It wasn’t the expected result in Anaheim on Saturday night, as Jered Weaver went without a strikeout for just the second time in 152 career starts and was outdueled by rookie Alex White in the Indians’ 4-3 victory.
Weaver’s only previous strikeout-less performance came on June 10, 2007, when he allowed three runs in three innings against the Cardinals. He came into this one having led the AL with 55 strikeouts in seven starts this season. He fanned 15 in a win over the Blue Jays on April 10 and 10 in his shutout of Oakland on April 25.
But whether it’s the illness that pushed him back a day in the rotation a week ago or fatigue from having thrown so many pitches early on, Weaver just didn’t seem to be his usual self tonight. His velocity was OK, but his slider was flat and the Indians had plenty of good hacks.
Weaver managed to keep his team in the game anyway, allowing four runs over six innings, but White was just enough better. The 2009 first-round pick fanned six while giving up three runs over six innings. Tony Sipp, Vinnie Pestana and Chris Perez followed with scoreless frames, giving the Indians their 22 win against 10 losses.
For White, it should have been the first of many. The 22-year-old right-hander has an excellent 91-95 mph fastball and a plus slider. The splitter that serves as his changeup wasn’t really necessary tonight, as most of the power in the Angels lineup comes from the right side of the plate.
White probably isn’t up for good; he’ll survive Carlos Carrasco’s return from the DL, but he is supposed to head back to Triple-A after Mitch Talbot is activated at the end of the month. Yet even if White does spend another month at Columbus first, he should be a big factor in the second half. There’s a long way to go yet, but if the Indians do reach the playoffs this year, it’d be a surprise if White isn’t in their ALDS rotation.
From Jon Heyman of CBS Sports comes word that the Orioles “like” free agent starter Yovani Gallardo and “have reached out to him” to gauge his interest in coming to Baltimore and what that might cost.
Gallardo rejected a one-year, $15.8 million qualifying offer from the Rangers earlier this month and so his free agency is tied to draft pick compensation, but that shouldn’t hurt his bottom line all that much.
The 29-year-old right-hander posted a solid 3.42 ERA in 184 1/3 innings (33 starts) this past season for Texas and he pitched well in his one ALDS start.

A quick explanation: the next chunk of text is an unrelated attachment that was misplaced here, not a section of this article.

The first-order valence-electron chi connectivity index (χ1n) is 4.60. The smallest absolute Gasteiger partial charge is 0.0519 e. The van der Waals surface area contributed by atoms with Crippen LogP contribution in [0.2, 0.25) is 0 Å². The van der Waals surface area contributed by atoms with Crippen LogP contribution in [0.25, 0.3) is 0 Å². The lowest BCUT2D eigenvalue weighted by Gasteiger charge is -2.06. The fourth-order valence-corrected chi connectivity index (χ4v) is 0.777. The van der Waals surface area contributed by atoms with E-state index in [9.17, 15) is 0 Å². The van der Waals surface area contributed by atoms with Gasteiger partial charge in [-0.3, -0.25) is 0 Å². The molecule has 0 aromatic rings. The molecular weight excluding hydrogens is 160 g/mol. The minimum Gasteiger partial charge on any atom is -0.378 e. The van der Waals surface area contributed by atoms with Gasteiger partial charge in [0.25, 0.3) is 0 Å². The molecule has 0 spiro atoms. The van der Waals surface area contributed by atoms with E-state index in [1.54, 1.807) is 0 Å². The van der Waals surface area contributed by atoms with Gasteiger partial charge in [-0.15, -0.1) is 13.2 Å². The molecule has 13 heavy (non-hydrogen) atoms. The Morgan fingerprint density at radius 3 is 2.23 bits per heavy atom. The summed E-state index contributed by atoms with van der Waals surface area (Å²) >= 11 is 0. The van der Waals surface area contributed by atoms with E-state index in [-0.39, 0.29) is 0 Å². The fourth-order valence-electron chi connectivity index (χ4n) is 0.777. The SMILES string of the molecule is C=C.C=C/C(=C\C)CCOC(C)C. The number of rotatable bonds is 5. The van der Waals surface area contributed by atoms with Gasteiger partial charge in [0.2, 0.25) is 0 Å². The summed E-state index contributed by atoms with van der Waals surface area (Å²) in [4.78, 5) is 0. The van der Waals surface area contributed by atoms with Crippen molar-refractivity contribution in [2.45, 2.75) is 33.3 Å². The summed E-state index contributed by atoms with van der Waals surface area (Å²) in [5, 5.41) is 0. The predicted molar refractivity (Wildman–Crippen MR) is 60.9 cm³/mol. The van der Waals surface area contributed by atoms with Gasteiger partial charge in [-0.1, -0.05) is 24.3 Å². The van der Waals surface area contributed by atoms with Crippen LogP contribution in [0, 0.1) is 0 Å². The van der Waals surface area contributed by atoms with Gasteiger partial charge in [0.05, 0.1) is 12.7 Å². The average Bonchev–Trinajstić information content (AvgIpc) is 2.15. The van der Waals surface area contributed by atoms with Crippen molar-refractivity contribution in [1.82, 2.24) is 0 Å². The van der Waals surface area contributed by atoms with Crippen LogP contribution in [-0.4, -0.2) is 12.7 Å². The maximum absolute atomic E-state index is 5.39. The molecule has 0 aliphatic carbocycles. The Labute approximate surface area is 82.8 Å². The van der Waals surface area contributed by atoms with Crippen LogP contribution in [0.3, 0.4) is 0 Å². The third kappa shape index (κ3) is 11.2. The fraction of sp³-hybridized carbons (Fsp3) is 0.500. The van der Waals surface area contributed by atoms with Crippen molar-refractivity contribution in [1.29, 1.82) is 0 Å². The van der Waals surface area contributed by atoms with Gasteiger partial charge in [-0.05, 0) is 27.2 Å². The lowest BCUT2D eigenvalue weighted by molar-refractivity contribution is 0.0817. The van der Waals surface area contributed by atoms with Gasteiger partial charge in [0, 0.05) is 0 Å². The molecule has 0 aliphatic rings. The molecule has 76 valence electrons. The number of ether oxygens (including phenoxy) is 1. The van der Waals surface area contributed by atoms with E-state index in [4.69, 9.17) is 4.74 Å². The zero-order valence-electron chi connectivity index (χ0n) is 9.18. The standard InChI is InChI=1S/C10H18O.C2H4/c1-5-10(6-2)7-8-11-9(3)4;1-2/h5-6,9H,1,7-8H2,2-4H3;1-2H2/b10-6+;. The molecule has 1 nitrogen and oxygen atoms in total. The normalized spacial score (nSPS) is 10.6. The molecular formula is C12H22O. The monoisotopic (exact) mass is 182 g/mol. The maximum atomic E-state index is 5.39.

Heyman reported a few weeks ago that the Diamondbacks are interested, and the Cubs, Blue Jays, and Dodgers were tied to him just ahead of the July 31 trade deadline.
David Price has expressed a desire to return to Toronto, where he finished out the 2015 season, but FOX Sports’ Ken Rosenthal writes Wednesday that the Blue Jays “are not expected to be a major factor in his free agency.”
The teams that should be considered serious suitors, per Rosenthal, are the Cubs, Cardinals, Giants, Dodgers, and Red Sox — all deep-pocketed teams looking to contend in 2016. Money is apparently the issue for the Blue Jays, who are currently owned by Rogers Communications.
Price registered an outstanding 2.45 ERA, 1.076 WHIP, and 225/47 K/BB ratio in 220 1/3 innings (32 starts) this past season between the Tigers and Jays, finishing second in the American League Cy Young Award race behind Dallas Keuchel of the Astros.
The 30-year-old left-hander is probably looking for a six- or seven-year contract worth more than $25 million per season. He is represented by agent Bo McKinnis.
Barry Jackson of the Miami Herald wrote three weeks ago that the Marlins were probably going to explore an extension this winter with second baseman Dee Gordon. And it sounds like those talks are underway.
Via beat writer Joe Frisaro of MLB.com:
As a guest on MLB Network’s “Hot Stove” show Wednesday morning, Gordon confirmed his camp has been in talks with the Marlins regarding a multiyear deal. A source told MLB.com that the discussions are preliminary and have just recently started.
“My agent is doing the talking,” Gordon said on the show. “They’re just keeping me in the loop. I think it’s going pretty well right now. We’ll see how that goes. I’m just playing the waiting game. We’re going to do the right thing.”
The 27-year-old carries three more seasons of salary arbitration, so there’s no real rush to get something done before next spring. Gordon carries quite a bit of leverage after posting a career-best .333/.359/.418 slash line in 145 games this past season for the Fish. He led all major leaguers in hits (205) and stolen bases (58).
Bud Norris has found a home for his attempt at a bounceback season, signing a one-year deal with the Braves. Jon Heyman of CBSSports.com says it’s worth $2.5 million, which is a huge cut from his $8.8 million salary this year.
Norris had established himself as a solid mid-rotation starter from 2009-2014, but had a brutal 2015 season split between the Orioles and Padres with a 6.72 ERA in 83 innings and a late-season move to the bullpen.
In announcing the signing the Braves referred to Norris as a starting pitcher, so joining the rotation for a rebuilding team gives him a chance to get his career back on track with an eye on hitting the open market as a free agent again next offseason. And if he fares well, the Braves could use him to add a prospect or two at the trade deadline.